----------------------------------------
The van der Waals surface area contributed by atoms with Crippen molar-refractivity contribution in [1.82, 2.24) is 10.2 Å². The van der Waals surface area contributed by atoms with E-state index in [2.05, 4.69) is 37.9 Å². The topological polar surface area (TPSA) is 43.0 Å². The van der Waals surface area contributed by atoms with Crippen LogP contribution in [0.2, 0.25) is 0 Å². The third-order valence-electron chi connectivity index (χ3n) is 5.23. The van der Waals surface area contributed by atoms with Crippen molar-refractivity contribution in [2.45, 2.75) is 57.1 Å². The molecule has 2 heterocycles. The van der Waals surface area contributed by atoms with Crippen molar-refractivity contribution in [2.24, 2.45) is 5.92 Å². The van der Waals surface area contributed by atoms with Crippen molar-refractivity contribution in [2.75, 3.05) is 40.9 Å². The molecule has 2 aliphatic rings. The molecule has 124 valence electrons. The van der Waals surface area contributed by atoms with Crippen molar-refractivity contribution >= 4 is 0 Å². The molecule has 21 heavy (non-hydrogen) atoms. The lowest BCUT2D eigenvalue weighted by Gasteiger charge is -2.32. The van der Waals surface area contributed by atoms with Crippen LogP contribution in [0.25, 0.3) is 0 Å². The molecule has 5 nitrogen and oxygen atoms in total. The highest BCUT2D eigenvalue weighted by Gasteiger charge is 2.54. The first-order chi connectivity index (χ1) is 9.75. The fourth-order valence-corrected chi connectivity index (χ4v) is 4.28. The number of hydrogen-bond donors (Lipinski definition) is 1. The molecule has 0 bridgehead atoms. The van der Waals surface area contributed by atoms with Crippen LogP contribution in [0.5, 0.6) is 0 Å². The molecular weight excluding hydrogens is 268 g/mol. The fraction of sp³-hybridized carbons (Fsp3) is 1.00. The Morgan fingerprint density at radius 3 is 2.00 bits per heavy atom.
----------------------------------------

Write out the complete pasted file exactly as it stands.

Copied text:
The van der Waals surface area contributed by atoms with Crippen molar-refractivity contribution in [1.82, 2.24) is 10.2 Å². The van der Waals surface area contributed by atoms with E-state index in [2.05, 4.69) is 37.9 Å². The topological polar surface area (TPSA) is 43.0 Å². The van der Waals surface area contributed by atoms with Crippen LogP contribution in [0.2, 0.25) is 0 Å². The third-order valence-electron chi connectivity index (χ3n) is 5.23. The van der Waals surface area contributed by atoms with Crippen molar-refractivity contribution in [2.45, 2.75) is 57.1 Å². The molecule has 2 heterocycles. The van der Waals surface area contributed by atoms with Crippen molar-refractivity contribution in [2.24, 2.45) is 5.92 Å². The van der Waals surface area contributed by atoms with Crippen molar-refractivity contribution in [2.75, 3.05) is 40.9 Å². The molecule has 2 aliphatic rings. The molecule has 124 valence electrons. The van der Waals surface area contributed by atoms with Crippen molar-refractivity contribution >= 4 is 0 Å². The molecule has 21 heavy (non-hydrogen) atoms. The lowest BCUT2D eigenvalue weighted by Gasteiger charge is -2.32. The van der Waals surface area contributed by atoms with Crippen LogP contribution in [0.25, 0.3) is 0 Å². The molecule has 5 nitrogen and oxygen atoms in total. The highest BCUT2D eigenvalue weighted by Gasteiger charge is 2.54. The first-order chi connectivity index (χ1) is 9.75. The fourth-order valence-corrected chi connectivity index (χ4v) is 4.28. The number of hydrogen-bond donors (Lipinski definition) is 1. The molecule has 0 bridgehead atoms. The van der Waals surface area contributed by atoms with Crippen LogP contribution in [0.5, 0.6) is 0 Å². The molecular weight excluding hydrogens is 268 g/mol. The fraction of sp³-hybridized carbons (Fsp3) is 1.00. The Morgan fingerprint density at radius 3 is 2.00 bits per heavy atom.